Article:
The plaintiffs contend that the municipal swimming pool will violate the local zoning ordinance because Colgate Field is located in an "R-T" zone which is generally residential. However, the ordinance lists "playground" as a permitted special exception use for that zone and, as discussed earlier, a swimming pool is a fully acceptable use for a playground already devoted to a wide range of athletic activities. In holding that the zoning ordinance will not be violated we are, of course, assuming that in constructing the new pool facility the town will provide adequate setbacks, buffers and parking areas, and will take all reasonable measures to protect the neighboring landowners from noise, congestion or any other adverse consequences.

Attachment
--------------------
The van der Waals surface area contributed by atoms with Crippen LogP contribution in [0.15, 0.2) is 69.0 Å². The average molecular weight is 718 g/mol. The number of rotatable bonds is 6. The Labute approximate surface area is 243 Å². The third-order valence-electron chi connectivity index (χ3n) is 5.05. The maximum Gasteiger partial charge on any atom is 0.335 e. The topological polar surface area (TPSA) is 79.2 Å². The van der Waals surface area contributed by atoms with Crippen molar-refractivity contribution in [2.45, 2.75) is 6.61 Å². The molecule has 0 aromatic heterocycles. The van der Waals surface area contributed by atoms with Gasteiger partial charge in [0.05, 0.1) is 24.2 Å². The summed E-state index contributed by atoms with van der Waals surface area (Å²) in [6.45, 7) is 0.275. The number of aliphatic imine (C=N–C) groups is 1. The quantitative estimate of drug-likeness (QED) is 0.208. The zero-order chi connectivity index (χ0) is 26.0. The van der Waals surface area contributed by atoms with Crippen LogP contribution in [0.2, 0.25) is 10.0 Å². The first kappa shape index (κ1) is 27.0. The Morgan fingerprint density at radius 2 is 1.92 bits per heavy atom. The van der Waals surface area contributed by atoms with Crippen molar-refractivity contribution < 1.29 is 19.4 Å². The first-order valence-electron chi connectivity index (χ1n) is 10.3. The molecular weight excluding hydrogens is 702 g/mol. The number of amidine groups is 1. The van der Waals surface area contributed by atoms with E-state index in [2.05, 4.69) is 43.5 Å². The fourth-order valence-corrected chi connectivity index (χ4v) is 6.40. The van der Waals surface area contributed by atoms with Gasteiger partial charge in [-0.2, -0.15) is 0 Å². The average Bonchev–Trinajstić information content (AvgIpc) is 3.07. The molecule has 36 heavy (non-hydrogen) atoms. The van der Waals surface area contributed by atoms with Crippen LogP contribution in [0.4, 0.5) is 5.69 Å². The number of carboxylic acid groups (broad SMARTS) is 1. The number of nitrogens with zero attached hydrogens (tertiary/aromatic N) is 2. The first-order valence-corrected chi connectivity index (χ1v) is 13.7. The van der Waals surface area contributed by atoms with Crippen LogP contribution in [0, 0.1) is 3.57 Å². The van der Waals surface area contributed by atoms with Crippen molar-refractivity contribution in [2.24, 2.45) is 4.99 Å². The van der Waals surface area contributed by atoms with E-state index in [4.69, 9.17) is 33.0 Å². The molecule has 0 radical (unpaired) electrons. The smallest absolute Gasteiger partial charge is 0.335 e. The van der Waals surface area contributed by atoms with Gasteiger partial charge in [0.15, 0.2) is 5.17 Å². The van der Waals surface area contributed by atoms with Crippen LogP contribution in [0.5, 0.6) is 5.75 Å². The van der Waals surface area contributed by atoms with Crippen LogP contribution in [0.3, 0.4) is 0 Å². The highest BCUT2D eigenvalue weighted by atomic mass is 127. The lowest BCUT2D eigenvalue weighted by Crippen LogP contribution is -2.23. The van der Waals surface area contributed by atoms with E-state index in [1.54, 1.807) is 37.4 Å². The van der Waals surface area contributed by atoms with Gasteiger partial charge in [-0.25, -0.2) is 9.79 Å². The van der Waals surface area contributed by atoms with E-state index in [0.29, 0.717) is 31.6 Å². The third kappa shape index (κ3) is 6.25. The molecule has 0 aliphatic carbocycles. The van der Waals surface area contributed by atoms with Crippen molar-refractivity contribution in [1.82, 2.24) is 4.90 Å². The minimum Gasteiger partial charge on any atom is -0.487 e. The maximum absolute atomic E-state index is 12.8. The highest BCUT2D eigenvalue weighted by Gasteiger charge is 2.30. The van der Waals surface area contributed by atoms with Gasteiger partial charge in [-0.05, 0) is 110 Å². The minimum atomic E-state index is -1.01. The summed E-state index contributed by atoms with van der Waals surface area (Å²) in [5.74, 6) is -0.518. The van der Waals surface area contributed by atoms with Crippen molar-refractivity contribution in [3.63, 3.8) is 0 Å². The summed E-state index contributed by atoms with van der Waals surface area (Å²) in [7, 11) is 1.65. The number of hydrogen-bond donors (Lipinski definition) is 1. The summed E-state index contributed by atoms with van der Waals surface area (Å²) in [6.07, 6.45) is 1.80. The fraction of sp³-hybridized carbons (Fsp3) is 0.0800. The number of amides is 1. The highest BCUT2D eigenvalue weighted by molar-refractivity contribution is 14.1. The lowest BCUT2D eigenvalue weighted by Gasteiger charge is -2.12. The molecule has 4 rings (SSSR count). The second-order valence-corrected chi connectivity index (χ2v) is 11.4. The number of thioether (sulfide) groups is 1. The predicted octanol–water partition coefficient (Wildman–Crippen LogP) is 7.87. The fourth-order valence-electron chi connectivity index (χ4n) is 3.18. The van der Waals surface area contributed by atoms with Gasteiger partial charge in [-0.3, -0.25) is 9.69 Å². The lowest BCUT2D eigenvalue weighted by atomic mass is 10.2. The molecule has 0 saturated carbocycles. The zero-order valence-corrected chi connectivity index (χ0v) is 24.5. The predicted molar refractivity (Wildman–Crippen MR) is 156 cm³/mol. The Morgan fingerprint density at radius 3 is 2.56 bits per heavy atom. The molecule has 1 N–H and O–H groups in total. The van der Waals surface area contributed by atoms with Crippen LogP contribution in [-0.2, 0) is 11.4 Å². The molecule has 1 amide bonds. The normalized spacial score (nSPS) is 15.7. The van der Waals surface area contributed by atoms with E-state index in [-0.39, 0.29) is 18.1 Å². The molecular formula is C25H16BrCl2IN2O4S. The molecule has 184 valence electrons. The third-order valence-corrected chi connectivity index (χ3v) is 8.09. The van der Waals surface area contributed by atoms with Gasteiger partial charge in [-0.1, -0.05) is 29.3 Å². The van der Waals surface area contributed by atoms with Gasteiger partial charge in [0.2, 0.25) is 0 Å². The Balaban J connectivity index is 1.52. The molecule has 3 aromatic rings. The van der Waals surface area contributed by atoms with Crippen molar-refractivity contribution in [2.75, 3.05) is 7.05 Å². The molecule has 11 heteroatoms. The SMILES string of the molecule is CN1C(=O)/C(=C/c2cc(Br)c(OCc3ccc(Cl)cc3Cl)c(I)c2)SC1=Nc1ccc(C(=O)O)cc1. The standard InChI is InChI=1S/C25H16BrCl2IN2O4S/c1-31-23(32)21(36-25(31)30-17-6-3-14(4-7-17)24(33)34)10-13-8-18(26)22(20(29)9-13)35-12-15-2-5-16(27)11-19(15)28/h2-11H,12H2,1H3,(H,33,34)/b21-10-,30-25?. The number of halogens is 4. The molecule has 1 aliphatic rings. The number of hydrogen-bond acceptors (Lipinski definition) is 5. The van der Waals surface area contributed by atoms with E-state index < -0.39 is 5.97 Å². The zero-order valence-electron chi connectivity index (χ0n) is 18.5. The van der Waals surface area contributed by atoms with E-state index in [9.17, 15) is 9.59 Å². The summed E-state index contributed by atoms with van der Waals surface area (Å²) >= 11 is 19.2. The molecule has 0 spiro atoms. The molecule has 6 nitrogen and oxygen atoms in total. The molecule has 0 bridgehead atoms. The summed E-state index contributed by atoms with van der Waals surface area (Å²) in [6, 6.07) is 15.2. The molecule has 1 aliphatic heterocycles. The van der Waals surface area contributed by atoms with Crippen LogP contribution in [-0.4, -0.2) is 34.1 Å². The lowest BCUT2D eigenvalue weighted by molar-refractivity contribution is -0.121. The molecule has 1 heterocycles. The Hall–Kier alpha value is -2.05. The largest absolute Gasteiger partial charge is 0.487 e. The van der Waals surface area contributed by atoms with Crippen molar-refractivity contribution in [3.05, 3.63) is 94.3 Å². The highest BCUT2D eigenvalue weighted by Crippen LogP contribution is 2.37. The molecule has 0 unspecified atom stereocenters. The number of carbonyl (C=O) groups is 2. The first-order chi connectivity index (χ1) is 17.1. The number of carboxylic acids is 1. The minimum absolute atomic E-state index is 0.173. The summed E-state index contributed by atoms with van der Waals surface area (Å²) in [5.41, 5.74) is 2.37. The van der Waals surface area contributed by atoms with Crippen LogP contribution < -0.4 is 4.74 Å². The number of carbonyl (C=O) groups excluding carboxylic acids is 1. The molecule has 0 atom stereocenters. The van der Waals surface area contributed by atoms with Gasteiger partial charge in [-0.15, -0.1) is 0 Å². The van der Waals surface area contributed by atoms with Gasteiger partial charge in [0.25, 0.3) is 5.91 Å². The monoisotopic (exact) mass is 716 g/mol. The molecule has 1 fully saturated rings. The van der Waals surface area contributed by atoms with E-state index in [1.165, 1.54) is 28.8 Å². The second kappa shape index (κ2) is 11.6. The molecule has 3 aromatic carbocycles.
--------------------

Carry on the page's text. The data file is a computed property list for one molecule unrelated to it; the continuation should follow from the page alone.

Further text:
[46 NJ Page 375]

As noted earlier in this opinion, the town has instituted a condemnation suit for the purpose of acquiring the outstanding reversionary interest in Colgate Field, and a motion by the plaintiffs to intervene in that suit was denied by the court below. Since we have already held that the operation of a municipal swimming pool will not violate the terms of the dedication, we assume that the condemnation action will be discontinued and that any further consideration of plaintiffs' right to intervene is unnecessary.

We have considered the other points raised by the plaintiffs and find them to be without merit.

The judgment dismissing plaintiffs' complaints and the judgment denying plaintiffs' application to intervene in the condemnation suit are affirmed.